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I was a big fan of the late, lamented Vertigo series Coffin Hill, so when I heard that its talented scribe, Caitlin Kittredge, would be plying her trade over at Image Comics in a new ongoing (whatever that phrase even means anymore) series that was going to be well outside her usual supernatural/horror wheelhouse, I was both intrigued and excited. The artist attached to the project, Steven Sanders, was a new name to me, but the subject matter sounded right up my alley — two twenty-somethings thrust into a web of mystery well beyond their understanding but presumably tied in with the CIA’s notorious MK-ULTRA program.

At this point, I suppose, a little bit of explanation is in order for those for whom this term is unfamiliar — in short, MK-ULTRA is real-life mind control, funded by your tax dollars. “The Company” assures us that it’s long…

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Graphic Policy

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Right off the bat, I have to say — this is a little more like it. As someone who can in no way, shape, or form be accused of being a “fan” of last week’s DC Universe : Rebirth 80-page introductory salvo, I’m more than pleased to see the continuity-drenched, backstory-heavy, and new-reader-alienating premise of that truly atrocious comic ditched (more or less) in favor of the simpler, scaled-back, one-shot stories that constitute the first wave of Rebirth specials. The approach on display here is, frankly, the one DC should have taken all along, in my view — and basically it’s one of “the characters you love have been here all along, we just haven’t been doing them proper justice. From now on, we will.”

Which isn’t to say that the four Rebirth  comics we got this week were necessarily all that good — truth be told, most of them…

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This wasn’t supposed to happen, was it?

Less than five years ago, when DC re-launched their entire line with their obviously-hastily-assembled “New 52” initiative, we were promised that “this was the big one,” that the changes it introduced were “permanent,” and that the then-new version of the corporate universe it presented was “here to stay.” At first, of course, sales were strong, but it didn’t take long for one thing to become very clear : people just weren’t crazy about this purportedly “darker,” more “mature,” and more “realistic” world their favorite characters were inhabiting. DC’s “brain” trust tried some tinkering around the edges here and there, and even went the “soft relaunch” route just last summer when they re-branded everything “DC You” and tried to impose a “lighter” tone on just about everything by means of editorial edict, but the writing was on the wall — as sales on pretty…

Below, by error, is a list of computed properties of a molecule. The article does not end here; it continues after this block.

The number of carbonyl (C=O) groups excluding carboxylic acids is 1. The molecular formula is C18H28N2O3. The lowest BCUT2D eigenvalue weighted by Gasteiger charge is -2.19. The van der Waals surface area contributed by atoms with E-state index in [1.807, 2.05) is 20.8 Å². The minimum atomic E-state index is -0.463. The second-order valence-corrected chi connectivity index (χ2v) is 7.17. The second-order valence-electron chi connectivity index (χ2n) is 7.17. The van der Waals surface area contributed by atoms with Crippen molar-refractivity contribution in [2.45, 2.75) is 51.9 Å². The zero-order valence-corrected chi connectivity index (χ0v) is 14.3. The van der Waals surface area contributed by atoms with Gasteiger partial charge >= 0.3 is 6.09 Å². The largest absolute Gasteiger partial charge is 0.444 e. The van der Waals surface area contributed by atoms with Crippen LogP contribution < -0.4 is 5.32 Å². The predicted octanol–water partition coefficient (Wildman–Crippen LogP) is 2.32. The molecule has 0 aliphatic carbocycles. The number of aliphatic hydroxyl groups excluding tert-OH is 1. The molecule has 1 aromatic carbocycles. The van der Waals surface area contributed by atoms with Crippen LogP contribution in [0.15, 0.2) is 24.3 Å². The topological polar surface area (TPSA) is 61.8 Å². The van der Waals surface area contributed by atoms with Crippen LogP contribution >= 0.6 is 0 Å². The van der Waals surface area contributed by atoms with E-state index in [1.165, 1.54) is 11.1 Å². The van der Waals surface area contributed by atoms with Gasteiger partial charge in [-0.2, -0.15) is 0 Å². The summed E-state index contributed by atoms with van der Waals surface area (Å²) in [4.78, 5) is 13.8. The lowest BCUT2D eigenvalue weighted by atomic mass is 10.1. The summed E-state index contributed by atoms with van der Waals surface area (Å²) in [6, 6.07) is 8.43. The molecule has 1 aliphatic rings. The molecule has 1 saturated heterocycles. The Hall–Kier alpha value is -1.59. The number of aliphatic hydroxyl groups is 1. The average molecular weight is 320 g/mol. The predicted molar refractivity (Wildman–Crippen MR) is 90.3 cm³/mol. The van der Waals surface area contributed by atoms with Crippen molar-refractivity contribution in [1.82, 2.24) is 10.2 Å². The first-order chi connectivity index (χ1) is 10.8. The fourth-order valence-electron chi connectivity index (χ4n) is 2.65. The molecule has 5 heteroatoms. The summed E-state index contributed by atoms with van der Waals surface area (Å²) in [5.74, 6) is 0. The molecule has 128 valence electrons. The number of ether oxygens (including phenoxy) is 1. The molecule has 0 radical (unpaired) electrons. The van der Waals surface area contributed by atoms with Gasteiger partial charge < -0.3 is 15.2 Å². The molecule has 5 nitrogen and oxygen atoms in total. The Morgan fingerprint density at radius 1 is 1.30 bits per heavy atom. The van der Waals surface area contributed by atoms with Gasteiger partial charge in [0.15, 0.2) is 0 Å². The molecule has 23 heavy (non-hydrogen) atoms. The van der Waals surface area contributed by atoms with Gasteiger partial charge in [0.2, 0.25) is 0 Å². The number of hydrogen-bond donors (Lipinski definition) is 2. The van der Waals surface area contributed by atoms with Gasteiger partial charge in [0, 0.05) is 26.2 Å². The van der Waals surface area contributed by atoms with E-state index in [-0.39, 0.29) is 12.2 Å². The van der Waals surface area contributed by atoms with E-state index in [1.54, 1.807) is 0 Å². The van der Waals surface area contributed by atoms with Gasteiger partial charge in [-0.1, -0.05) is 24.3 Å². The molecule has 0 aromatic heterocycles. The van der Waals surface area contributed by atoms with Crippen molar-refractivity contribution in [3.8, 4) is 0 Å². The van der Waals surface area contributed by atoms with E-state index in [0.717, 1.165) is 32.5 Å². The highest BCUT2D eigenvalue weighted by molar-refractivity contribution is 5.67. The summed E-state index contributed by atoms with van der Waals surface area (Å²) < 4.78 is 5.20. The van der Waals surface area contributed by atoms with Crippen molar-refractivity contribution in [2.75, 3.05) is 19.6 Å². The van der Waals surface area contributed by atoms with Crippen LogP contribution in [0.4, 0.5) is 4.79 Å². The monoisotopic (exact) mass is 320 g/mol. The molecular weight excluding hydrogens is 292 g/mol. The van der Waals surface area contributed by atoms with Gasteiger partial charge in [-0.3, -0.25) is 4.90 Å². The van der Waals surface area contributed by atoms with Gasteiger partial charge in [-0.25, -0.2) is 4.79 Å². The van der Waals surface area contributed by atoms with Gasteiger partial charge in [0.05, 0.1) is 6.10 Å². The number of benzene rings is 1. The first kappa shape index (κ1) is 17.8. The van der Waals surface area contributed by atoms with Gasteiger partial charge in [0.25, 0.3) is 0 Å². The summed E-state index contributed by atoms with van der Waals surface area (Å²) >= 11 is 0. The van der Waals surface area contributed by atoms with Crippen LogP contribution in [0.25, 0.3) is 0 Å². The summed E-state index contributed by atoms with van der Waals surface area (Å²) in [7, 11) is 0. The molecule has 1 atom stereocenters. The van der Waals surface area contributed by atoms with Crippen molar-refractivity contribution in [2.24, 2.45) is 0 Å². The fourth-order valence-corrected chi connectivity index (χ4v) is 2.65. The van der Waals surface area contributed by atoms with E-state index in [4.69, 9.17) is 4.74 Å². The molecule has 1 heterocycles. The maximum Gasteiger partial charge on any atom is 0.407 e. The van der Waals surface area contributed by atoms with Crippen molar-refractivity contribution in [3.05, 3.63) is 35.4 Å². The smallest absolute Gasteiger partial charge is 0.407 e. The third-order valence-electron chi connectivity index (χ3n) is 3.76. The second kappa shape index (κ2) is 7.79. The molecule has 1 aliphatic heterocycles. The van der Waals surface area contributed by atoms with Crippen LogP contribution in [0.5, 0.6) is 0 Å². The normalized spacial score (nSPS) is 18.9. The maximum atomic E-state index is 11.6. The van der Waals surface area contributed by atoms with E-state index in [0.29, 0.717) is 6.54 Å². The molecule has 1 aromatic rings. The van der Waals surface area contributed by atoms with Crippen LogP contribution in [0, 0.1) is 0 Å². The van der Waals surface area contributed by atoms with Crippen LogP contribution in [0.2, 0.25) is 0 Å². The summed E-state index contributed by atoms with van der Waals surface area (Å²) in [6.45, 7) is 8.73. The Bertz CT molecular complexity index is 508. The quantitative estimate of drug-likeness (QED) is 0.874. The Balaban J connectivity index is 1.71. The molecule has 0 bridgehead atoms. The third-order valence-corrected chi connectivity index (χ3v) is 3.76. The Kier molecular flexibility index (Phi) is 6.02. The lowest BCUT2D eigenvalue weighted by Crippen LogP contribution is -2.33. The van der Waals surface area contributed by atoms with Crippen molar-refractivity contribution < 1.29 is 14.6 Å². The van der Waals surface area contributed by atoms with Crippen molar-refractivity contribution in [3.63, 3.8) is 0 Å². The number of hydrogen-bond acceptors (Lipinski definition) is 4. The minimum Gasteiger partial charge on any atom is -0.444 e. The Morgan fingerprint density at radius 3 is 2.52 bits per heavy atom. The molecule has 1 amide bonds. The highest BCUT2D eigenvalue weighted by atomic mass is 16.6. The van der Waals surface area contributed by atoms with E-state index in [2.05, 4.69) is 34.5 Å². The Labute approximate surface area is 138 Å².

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Another new review I did for Graphic Policy website.

Graphic Policy

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So, here it is — several years (necessitated by several twists and turns in the development stages) after it was initially announced, Grant Morrison and Yanick Paquette‘s Wonder Woman : Earth One hardcover graphic novel is finally in our hands (or mine, at any rate — and maybe yours, too, but frankly I have no idea about that), and I guess the question on everyone’s minds is a pretty simple one : was it worth the wait?

Having just read the book yesterday you’d think I’d be able to provide a definitive answer to that, but the truth is I can’t (hey! What sort of a critic am I, anyway?) simply because, well — I’m not entirely sure how I feel about it yet, apart from harboring a vague sense that it marks something of a wasted opportunity .

Uncertainty isn’t an entirely atypical reaction for any Morrison-scripted…